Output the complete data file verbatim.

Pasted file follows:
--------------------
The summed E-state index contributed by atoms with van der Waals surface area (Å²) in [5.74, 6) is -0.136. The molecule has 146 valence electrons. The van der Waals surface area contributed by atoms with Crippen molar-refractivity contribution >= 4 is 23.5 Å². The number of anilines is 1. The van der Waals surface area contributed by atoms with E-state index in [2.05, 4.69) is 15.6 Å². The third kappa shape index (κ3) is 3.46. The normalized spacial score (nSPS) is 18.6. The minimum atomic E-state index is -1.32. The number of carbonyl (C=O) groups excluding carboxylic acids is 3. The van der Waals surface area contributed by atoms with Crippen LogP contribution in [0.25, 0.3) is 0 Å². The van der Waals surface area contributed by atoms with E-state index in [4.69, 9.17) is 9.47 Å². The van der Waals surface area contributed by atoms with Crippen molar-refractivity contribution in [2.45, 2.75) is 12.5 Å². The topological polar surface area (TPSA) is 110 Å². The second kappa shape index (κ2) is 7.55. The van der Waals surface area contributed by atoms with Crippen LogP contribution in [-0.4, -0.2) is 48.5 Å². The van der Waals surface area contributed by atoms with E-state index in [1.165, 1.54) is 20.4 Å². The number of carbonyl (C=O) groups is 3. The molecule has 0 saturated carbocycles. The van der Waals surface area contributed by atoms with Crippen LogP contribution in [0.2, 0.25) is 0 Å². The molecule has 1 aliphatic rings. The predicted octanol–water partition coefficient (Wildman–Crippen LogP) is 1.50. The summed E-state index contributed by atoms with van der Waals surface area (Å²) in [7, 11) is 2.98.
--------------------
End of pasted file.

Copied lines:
The summed E-state index contributed by atoms with van der Waals surface area (Å²) in [5.74, 6) is -0.136. The molecule has 146 valence electrons. The van der Waals surface area contributed by atoms with Crippen molar-refractivity contribution >= 4 is 23.5 Å². The number of anilines is 1. The van der Waals surface area contributed by atoms with E-state index in [2.05, 4.69) is 15.6 Å². The third kappa shape index (κ3) is 3.46. The normalized spacial score (nSPS) is 18.6. The minimum atomic E-state index is -1.32. The number of carbonyl (C=O) groups excluding carboxylic acids is 3. The van der Waals surface area contributed by atoms with Crippen LogP contribution in [0.25, 0.3) is 0 Å². The van der Waals surface area contributed by atoms with E-state index in [4.69, 9.17) is 9.47 Å². The van der Waals surface area contributed by atoms with Crippen molar-refractivity contribution in [2.45, 2.75) is 12.5 Å². The topological polar surface area (TPSA) is 110 Å². The second kappa shape index (κ2) is 7.55. The van der Waals surface area contributed by atoms with Crippen LogP contribution in [-0.4, -0.2) is 48.5 Å². The van der Waals surface area contributed by atoms with E-state index in [1.165, 1.54) is 20.4 Å². The number of carbonyl (C=O) groups is 3. The molecule has 0 saturated carbocycles. The van der Waals surface area contributed by atoms with Crippen LogP contribution in [0.2, 0.25) is 0 Å². The molecule has 1 aliphatic rings. The predicted octanol–water partition coefficient (Wildman–Crippen LogP) is 1.50. The summed E-state index contributed by atoms with van der Waals surface area (Å²) in [7, 11) is 2.98.